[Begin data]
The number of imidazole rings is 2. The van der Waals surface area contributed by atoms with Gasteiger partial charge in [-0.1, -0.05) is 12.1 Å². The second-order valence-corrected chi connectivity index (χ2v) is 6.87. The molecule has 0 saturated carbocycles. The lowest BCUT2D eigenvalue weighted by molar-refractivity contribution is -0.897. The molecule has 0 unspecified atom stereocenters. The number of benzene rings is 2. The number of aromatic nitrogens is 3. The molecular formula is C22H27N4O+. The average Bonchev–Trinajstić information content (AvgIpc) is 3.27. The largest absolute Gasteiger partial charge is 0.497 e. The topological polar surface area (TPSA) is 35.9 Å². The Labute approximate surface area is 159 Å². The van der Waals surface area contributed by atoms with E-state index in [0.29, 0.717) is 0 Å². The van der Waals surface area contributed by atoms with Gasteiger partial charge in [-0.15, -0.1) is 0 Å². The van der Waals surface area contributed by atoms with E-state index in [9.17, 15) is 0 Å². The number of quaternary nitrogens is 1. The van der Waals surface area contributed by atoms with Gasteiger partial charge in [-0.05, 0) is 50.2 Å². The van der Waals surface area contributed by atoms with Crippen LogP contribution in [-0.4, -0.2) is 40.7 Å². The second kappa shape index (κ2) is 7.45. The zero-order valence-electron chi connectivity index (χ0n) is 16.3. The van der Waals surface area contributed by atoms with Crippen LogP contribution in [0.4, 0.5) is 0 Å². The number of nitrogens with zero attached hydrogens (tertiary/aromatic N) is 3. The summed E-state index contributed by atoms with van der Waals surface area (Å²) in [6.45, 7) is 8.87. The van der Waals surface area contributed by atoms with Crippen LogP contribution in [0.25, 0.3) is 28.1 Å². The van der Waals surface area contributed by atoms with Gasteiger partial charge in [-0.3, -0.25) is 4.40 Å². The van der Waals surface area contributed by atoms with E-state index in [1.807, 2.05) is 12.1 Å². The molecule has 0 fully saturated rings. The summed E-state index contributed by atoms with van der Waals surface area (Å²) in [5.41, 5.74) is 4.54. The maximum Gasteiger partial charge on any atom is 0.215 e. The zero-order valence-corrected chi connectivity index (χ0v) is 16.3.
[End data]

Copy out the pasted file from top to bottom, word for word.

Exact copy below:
The number of imidazole rings is 2. The van der Waals surface area contributed by atoms with Gasteiger partial charge in [-0.1, -0.05) is 12.1 Å². The second-order valence-corrected chi connectivity index (χ2v) is 6.87. The molecule has 0 saturated carbocycles. The lowest BCUT2D eigenvalue weighted by molar-refractivity contribution is -0.897. The molecule has 0 unspecified atom stereocenters. The number of benzene rings is 2. The number of aromatic nitrogens is 3. The molecular formula is C22H27N4O+. The average Bonchev–Trinajstić information content (AvgIpc) is 3.27. The largest absolute Gasteiger partial charge is 0.497 e. The topological polar surface area (TPSA) is 35.9 Å². The Labute approximate surface area is 159 Å². The van der Waals surface area contributed by atoms with E-state index in [0.29, 0.717) is 0 Å². The van der Waals surface area contributed by atoms with Gasteiger partial charge in [-0.15, -0.1) is 0 Å². The van der Waals surface area contributed by atoms with E-state index in [9.17, 15) is 0 Å². The number of quaternary nitrogens is 1. The van der Waals surface area contributed by atoms with Gasteiger partial charge in [-0.05, 0) is 50.2 Å². The van der Waals surface area contributed by atoms with Crippen LogP contribution in [-0.4, -0.2) is 40.7 Å². The second kappa shape index (κ2) is 7.45. The zero-order valence-electron chi connectivity index (χ0n) is 16.3. The van der Waals surface area contributed by atoms with Crippen LogP contribution in [0.4, 0.5) is 0 Å². The number of nitrogens with zero attached hydrogens (tertiary/aromatic N) is 3. The summed E-state index contributed by atoms with van der Waals surface area (Å²) in [6.45, 7) is 8.87. The van der Waals surface area contributed by atoms with Crippen LogP contribution in [0.25, 0.3) is 28.1 Å². The van der Waals surface area contributed by atoms with Gasteiger partial charge in [-0.3, -0.25) is 4.40 Å². The van der Waals surface area contributed by atoms with E-state index in [1.807, 2.05) is 12.1 Å². The molecule has 0 fully saturated rings. The summed E-state index contributed by atoms with van der Waals surface area (Å²) in [5.41, 5.74) is 4.54. The maximum Gasteiger partial charge on any atom is 0.215 e. The zero-order valence-corrected chi connectivity index (χ0v) is 16.3.